A cottage food label template helps people who make and sell food from their homes. It’s like a guide to make sure your food labels have all the right information.
Creating a label for your cottage food products is an essential step in marketing and legally selling your homemade goods.
Below is a detailed guide on what to include in your cottage food labels, based on common requirements across various states.
Cottage Food Labeling Requirements
Cottage food labeling is important for those who make and sell food from home. Here’s a simple guide to what you should include on these labels:
- Product Name: Write down what your food is called. Make sure it’s clear and easy to understand.
- Business Name: Put the name of your home food business on the label.
- Business Address: You need to include where your business is located. If you’re worried about privacy, some places let you use a PO Box instead.
- Ingredients: List everything that’s in your food. Start with the biggest ingredient and go down to the smallest. Don’t forget to include spices and flavors.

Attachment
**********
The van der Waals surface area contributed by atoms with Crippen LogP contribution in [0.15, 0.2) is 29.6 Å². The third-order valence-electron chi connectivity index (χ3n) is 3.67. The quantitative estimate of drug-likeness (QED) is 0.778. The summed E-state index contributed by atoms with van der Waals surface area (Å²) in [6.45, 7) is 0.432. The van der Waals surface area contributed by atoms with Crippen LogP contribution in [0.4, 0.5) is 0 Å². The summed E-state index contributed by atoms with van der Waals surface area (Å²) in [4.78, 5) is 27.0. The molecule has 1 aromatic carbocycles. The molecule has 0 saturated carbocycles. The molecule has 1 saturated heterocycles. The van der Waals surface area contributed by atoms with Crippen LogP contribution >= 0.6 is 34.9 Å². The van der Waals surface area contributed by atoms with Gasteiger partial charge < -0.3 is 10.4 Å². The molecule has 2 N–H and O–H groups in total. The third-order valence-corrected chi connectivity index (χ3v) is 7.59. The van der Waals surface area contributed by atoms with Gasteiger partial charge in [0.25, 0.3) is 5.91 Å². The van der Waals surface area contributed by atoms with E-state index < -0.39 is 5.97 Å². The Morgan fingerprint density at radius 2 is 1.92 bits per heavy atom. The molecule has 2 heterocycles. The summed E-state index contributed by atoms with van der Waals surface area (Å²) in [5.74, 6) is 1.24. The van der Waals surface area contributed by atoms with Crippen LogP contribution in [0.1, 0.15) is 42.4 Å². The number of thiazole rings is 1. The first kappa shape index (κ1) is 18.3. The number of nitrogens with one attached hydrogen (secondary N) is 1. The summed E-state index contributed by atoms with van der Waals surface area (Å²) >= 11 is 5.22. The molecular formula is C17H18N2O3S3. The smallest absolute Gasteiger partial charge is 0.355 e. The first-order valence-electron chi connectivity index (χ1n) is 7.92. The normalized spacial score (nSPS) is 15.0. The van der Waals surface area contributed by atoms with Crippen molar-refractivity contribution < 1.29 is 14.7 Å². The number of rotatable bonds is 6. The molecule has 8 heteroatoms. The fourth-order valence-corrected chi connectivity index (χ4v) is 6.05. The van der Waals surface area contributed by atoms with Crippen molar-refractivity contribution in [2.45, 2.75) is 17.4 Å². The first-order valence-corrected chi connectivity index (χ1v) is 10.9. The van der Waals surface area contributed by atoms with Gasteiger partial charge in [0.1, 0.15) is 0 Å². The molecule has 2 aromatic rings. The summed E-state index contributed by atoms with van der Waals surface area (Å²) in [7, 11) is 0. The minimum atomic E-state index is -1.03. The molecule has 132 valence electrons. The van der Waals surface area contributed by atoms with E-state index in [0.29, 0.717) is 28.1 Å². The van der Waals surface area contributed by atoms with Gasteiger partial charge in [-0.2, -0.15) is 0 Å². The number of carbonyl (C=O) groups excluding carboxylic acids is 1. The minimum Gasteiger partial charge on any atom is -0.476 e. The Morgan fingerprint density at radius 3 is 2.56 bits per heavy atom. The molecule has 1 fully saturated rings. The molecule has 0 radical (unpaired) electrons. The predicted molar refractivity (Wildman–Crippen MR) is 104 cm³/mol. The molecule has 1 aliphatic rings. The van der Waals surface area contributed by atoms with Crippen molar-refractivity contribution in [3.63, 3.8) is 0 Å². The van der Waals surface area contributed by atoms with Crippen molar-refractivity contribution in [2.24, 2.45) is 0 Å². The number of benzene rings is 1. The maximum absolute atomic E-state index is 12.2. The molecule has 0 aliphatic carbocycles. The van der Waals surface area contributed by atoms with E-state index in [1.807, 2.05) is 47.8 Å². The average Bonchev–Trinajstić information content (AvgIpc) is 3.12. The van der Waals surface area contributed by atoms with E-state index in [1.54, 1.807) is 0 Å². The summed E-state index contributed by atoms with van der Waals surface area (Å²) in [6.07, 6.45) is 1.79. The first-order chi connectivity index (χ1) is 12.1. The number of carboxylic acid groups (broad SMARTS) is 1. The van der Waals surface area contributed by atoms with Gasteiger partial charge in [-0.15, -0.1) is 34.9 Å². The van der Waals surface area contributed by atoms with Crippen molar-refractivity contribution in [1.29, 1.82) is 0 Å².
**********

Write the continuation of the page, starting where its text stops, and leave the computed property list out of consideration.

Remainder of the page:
- Allergens: It’s really important to say if your food has things that some people are allergic to, like nuts, dairy (like milk or cheese), wheat, or soy.
- Net Weight: Write how much your food weighs or how much is in the package. This helps customers know how much they’re buying.
- Contact Information: Sometimes, you need to provide a way for customers to contact you, like a phone number or an email address.
- Home Kitchen Disclosure: Some states ask you to say that your food was made in a home kitchen. You might also need to include a license or permit number.
- Other Information: Depending on where you live and what kind of food you’re selling, you might need to add more details. For example, if you’re selling pickles or something fermented, you might need a special batch number.
How to Make a Cottage Food Label?
Here’s a detailed look at how to make a cottage food label:
Choose a Label Type
- Consider Your Product: The type of label you choose should suit your product. For instance, if your product is likely to come in contact with moisture (like jams or pickles), a waterproof label might be necessary.
- Types of Labels:
- Stickers: These are easy to use and can adhere to most packaging types.
- Paper Labels: Paper labels can be more cost-effective and offer a rustic look. They can be attached with string or glue but may not be as durable as stickers.
- Special Labels: For unique packaging, you might need custom-shaped or textured labels.
Designing the Label
- Use Design Software: Tools like Canva, Adobe Spark, or even Microsoft Word can be used for designing labels.
- Include Essential Information: As per BakeCalc and other resources, ensure to include the product name, business name and address, ingredients, allergens, net weight, and any required disclaimers.